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USB duplication best practices

These boards help us a lot when testing on different PCs, because they can easily be carried around and are connected with only four cables (incl. power).

Take two of these boards, and you can handle 198 sticks being written in one pass on one PC. In the event, that an individual stick fails, ProtectUSB’s layout feature allows you to locate the stick in an instant and retry with the next pass or discard it.

To handle such many USB ports/sticks in parallel, it is all important to follow a few basic guidelines. Without them, the process will fail or will slow down significantly.

Below is the list of the recommended best practices. Make sure to follow them and you’ll be happy with the results. Don’t follow them, and you’ll likely run into problems.

Selecting USB flash drives

  • USB flash drives consist of several components; PCB board, USB connector, controller chip, memory chip, and case. Poor quality components can affect the performance and even cause the drive to fail in the field.
  • High-quality drives with Tier 1/Grade A, branded original memory should be used. Original memory is manufactured by Samsung, Toshiba, Intel, Micron, and Hynix. You should see the brand name on the memory chip if opening the drive case.
  • Alcor's controllers are recommended, however Silicon Motion (SMI) and Phison generally work well.
  • Samples with protected content should be tested on both supported operating systems for both Mac and Windows before placing bulk orders.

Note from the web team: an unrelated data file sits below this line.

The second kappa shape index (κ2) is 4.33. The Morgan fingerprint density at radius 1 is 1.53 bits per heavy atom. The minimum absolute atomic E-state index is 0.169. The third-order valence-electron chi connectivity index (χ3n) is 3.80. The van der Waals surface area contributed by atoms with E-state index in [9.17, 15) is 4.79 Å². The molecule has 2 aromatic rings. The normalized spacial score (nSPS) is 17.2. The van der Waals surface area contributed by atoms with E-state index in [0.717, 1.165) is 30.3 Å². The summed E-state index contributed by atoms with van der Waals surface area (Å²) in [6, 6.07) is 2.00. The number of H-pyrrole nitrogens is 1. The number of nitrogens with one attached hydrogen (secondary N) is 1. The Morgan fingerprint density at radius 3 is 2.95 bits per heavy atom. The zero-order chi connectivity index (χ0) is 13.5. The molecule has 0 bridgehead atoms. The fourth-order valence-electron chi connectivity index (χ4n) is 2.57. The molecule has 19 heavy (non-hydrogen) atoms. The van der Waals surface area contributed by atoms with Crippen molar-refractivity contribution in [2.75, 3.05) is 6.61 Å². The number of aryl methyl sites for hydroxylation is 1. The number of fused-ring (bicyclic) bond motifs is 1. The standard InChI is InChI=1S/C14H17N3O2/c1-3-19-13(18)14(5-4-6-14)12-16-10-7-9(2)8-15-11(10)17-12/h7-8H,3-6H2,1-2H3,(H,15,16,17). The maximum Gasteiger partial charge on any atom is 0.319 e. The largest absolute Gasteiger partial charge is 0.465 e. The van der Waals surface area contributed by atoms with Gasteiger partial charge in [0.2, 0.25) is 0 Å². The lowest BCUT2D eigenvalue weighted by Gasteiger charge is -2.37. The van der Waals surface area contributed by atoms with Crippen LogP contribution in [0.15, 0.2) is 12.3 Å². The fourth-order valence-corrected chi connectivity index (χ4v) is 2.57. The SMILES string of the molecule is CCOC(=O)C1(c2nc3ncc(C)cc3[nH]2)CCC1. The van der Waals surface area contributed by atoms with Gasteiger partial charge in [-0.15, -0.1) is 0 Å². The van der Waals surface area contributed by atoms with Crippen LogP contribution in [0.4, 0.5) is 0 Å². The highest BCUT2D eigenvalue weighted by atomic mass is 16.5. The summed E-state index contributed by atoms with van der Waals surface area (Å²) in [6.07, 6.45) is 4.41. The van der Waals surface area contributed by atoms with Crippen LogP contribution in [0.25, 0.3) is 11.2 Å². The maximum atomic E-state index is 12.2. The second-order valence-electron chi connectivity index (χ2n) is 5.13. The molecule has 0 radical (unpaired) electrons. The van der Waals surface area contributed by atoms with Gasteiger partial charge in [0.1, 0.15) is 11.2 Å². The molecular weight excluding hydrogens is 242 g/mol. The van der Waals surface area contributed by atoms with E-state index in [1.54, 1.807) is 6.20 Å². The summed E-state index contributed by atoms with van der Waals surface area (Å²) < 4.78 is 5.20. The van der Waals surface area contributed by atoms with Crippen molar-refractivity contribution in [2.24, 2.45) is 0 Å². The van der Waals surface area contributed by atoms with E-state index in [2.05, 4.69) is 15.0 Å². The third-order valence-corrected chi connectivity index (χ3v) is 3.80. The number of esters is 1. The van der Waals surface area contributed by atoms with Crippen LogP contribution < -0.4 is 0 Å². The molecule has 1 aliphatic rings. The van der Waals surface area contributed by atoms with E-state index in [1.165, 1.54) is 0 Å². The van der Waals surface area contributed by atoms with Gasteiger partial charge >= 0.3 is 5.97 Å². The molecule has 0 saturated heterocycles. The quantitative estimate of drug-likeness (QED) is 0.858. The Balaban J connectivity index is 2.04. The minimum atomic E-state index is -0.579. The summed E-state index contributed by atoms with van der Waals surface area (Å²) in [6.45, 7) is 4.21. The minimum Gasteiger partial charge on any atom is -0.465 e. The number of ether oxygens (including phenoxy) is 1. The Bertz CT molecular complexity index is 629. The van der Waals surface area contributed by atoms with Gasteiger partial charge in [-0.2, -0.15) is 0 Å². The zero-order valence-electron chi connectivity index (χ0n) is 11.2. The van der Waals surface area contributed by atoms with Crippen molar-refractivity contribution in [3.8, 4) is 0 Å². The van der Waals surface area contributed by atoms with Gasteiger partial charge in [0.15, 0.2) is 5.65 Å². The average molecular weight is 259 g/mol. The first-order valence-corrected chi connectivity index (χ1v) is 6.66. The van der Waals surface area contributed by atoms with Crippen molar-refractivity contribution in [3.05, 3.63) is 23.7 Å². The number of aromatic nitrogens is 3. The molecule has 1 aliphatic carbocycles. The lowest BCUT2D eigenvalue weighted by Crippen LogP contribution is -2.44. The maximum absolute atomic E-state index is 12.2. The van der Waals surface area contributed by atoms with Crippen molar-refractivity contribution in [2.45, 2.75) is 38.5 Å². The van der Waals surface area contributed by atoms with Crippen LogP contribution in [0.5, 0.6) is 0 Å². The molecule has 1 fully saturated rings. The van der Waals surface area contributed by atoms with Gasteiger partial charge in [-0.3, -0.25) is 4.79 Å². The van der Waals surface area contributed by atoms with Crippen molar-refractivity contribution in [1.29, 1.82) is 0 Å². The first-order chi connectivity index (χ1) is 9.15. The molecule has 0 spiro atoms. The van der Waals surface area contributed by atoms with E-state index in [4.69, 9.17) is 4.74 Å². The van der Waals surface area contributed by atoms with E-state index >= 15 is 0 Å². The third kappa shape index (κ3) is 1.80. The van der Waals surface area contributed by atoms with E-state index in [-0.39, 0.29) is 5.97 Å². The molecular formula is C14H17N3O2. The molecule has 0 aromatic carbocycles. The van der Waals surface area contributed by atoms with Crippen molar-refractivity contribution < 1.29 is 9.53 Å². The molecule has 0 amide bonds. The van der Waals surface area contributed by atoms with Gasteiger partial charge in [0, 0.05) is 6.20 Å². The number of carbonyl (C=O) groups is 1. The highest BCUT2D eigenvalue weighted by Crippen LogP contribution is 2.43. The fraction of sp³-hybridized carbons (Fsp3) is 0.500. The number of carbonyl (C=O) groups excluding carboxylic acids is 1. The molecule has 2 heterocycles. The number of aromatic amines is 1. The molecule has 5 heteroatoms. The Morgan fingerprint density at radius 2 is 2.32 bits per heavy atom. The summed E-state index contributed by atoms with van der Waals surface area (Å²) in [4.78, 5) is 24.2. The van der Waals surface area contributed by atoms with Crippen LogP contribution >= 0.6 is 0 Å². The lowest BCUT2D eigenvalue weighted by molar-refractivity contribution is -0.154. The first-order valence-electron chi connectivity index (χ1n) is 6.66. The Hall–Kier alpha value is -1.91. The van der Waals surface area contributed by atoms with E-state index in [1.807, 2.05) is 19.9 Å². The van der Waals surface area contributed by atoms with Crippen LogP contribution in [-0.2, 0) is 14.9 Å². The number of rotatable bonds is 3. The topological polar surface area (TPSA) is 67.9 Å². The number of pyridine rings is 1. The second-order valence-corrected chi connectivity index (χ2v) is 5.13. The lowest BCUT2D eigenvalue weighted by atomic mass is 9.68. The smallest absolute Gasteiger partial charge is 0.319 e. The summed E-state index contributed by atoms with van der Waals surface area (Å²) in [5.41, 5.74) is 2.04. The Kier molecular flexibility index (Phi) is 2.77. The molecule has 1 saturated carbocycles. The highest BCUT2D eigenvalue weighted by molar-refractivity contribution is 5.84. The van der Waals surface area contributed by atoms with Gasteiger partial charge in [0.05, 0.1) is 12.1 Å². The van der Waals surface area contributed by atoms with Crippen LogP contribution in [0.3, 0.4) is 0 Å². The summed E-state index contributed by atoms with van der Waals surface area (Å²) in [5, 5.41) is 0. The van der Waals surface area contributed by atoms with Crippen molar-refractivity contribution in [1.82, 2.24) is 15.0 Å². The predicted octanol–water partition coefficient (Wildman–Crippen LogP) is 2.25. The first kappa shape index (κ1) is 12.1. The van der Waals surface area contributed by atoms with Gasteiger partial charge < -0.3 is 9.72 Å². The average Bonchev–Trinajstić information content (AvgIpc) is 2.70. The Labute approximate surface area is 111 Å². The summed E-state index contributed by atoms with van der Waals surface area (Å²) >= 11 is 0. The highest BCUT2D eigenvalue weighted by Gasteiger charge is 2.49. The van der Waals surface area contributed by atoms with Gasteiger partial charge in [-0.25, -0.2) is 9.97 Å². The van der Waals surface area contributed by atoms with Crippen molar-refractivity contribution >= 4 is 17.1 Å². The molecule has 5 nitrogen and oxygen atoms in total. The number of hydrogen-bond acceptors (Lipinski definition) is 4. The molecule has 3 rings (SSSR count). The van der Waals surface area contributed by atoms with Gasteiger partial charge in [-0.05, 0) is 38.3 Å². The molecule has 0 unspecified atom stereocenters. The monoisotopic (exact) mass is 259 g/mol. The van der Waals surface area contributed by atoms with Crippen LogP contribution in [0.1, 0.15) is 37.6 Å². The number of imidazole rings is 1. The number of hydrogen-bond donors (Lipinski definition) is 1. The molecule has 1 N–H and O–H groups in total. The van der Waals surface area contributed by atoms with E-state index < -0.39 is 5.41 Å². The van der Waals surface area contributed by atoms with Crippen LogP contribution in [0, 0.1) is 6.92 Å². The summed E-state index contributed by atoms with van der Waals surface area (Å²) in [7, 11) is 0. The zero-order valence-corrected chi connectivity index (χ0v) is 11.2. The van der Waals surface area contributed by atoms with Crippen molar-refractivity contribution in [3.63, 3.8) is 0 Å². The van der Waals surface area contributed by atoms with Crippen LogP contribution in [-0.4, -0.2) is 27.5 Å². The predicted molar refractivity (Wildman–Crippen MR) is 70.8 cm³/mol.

• Certain controllers support hardware write-protection. This has nothing to do with the content encryption. The content will be encrypted regardless, but hardware write-protection allows physically locking the drives, so no files can be added or deleted.
  • You can find a list of controllers that support hardware write-protection in the USB Tools directory after installation of ProtectUSB Content or ProtectUSB Software.

Configuring your operating system settings

  • Do not run any antivirus software (this includes out-of-the box solutions as Windows Defender). Disabling is often not enough, and uninstalling is highly recommended. Antivirus software is known to cause system instability issues (especially in connection with USB drives) and causes a huge resource drain when writing to a large amount of USB drives in parallel.
  • Disable power-saving schemes of the computer used for writing.
  • Disable auto-insert notification (e.g. as described here:
  • Disable the Search Indexer Service.

General computer hardware considerations

  • You can connect significantly more USB2 devices than USB3 devices. Therefore, if you don’t specifically aim at USB3, it is recommended to use USB2 controllers and USB2 hubs (or USB3 hubs connected with USB2 cables) for the duplication.
  • You should keep the USB hub device tree flat by connecting as many hubs as possible directly to the root USB hub, instead of “daisy-chaining” from one hub to the next.
  • One USB root hub can control up to 127 endpoints, which are hubs and USB sticks. Since a physical hub often contains multiple logical hubs and a USB stick usually contains 2 end points, you can connect about 50 USB sticks per root controller for USB2. With USB3 this is a fraction, often about 1/3.
  • In addition to the root hub on the motherboard, you can add additional USB controller cards. It is no problem to mix different bus types, such as PCI-Express or PCI. Note that although these cards may have multiple connections, they still have only one (max. 2) root hubs.
  • The computer you use for writing should be well-equipped with RAM to be able to cache the source data. Processor speed is less important, and even older models generally do fine.
  • Source content must be located on a fixed hard drive and cannot be prepared from a USB drive to prevent overload of the USB buses.
  • The fixed hard drive should have a minimum of 3 times larger than the total size of the source content, as well as another 1 GB of drive space for operating system housekeeping.